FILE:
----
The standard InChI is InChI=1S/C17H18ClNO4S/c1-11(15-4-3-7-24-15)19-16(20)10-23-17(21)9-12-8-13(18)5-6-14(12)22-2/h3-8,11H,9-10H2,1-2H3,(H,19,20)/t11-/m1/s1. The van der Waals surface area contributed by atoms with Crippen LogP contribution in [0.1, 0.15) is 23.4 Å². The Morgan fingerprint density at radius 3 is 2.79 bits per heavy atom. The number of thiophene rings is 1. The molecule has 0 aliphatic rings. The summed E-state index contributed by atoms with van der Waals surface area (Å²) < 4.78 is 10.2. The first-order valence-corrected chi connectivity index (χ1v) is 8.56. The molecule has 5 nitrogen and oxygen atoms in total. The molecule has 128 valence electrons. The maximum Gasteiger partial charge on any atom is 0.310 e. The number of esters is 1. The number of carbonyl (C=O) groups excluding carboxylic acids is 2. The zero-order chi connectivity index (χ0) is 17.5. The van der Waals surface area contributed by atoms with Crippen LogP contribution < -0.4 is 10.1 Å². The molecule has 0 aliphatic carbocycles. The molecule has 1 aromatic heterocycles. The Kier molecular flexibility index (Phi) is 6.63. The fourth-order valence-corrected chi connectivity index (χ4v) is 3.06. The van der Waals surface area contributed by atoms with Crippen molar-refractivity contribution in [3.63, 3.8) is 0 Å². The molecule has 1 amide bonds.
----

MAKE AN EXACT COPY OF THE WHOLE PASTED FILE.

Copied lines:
The standard InChI is InChI=1S/C17H18ClNO4S/c1-11(15-4-3-7-24-15)19-16(20)10-23-17(21)9-12-8-13(18)5-6-14(12)22-2/h3-8,11H,9-10H2,1-2H3,(H,19,20)/t11-/m1/s1. The van der Waals surface area contributed by atoms with Crippen LogP contribution in [0.1, 0.15) is 23.4 Å². The Morgan fingerprint density at radius 3 is 2.79 bits per heavy atom. The number of thiophene rings is 1. The molecule has 0 aliphatic rings. The summed E-state index contributed by atoms with van der Waals surface area (Å²) < 4.78 is 10.2. The first-order valence-corrected chi connectivity index (χ1v) is 8.56. The molecule has 5 nitrogen and oxygen atoms in total. The molecule has 128 valence electrons. The maximum Gasteiger partial charge on any atom is 0.310 e. The number of esters is 1. The number of carbonyl (C=O) groups excluding carboxylic acids is 2. The zero-order chi connectivity index (χ0) is 17.5. The van der Waals surface area contributed by atoms with Crippen LogP contribution < -0.4 is 10.1 Å². The molecule has 0 aliphatic carbocycles. The molecule has 1 aromatic heterocycles. The Kier molecular flexibility index (Phi) is 6.63. The fourth-order valence-corrected chi connectivity index (χ4v) is 3.06. The van der Waals surface area contributed by atoms with Crippen molar-refractivity contribution in [3.63, 3.8) is 0 Å². The molecule has 1 amide bonds.